Parties to the peace deal ending South Sudan’s devastating civil war have again delayed the country’s first elections since independence by extending the transitional period by two years. The vote meant for early next year has been pushed to December 2024.
The United States, Britain and Norway shortly before Thursday’s announcement in the capital, Juba, warned in a letter to President Salva Kiir they wouldn’t send their top diplomats because they believed that not all parties to the peace deal had been consulted. The countries are known as the Troika for South Sudan.
The new plan “must demonstrate how another extension would differ from the previous ones and include steps for clear progress in setting up the institutions and mechanisms necessary to hold elections,” said the letter seen by The Associated Press.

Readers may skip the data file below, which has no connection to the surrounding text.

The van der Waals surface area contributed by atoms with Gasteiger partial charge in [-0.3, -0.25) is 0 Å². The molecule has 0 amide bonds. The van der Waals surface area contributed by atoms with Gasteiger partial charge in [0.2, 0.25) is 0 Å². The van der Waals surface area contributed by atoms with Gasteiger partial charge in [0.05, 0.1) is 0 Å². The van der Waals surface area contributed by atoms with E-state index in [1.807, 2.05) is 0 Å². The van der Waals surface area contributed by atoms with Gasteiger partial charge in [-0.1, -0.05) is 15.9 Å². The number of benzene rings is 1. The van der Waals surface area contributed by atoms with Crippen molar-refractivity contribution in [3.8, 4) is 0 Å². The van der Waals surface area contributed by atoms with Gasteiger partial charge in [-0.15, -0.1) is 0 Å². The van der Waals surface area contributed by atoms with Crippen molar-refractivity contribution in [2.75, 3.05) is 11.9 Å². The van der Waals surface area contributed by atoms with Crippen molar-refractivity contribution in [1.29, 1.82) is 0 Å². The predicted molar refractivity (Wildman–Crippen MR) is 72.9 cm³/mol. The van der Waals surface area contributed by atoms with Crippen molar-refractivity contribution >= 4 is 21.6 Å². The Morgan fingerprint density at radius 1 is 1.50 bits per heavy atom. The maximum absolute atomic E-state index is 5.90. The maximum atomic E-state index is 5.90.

In explaining the latest delay, South Sudan’s president said he wanted to avoid creating conditions for more bloodshed.
“I am not extending the transitional period because I want to stay in the government longer. I do not want to rush you into an election that will take us back to war,” said Kiir, who has led South Sudan since its independence from Sudan in 2011. He called on holdout groups to join him in implementing the peace process.
Kiir and opposition groups signed the peace agreement in 2018 ending five years of civil war that killed hundreds of thousands of people. But the deal’s provisions, including the formation of a national unified army, remain largely unimplemented.
Kiir’s longtime rival and vice president, Riek Machar, said they had no choice but to extend the transition period to ensure the deal’s implementation.
“We need a political space. Without political space, we can’t” implement the deal, he added, appealing for room for opposition parties to participate freely.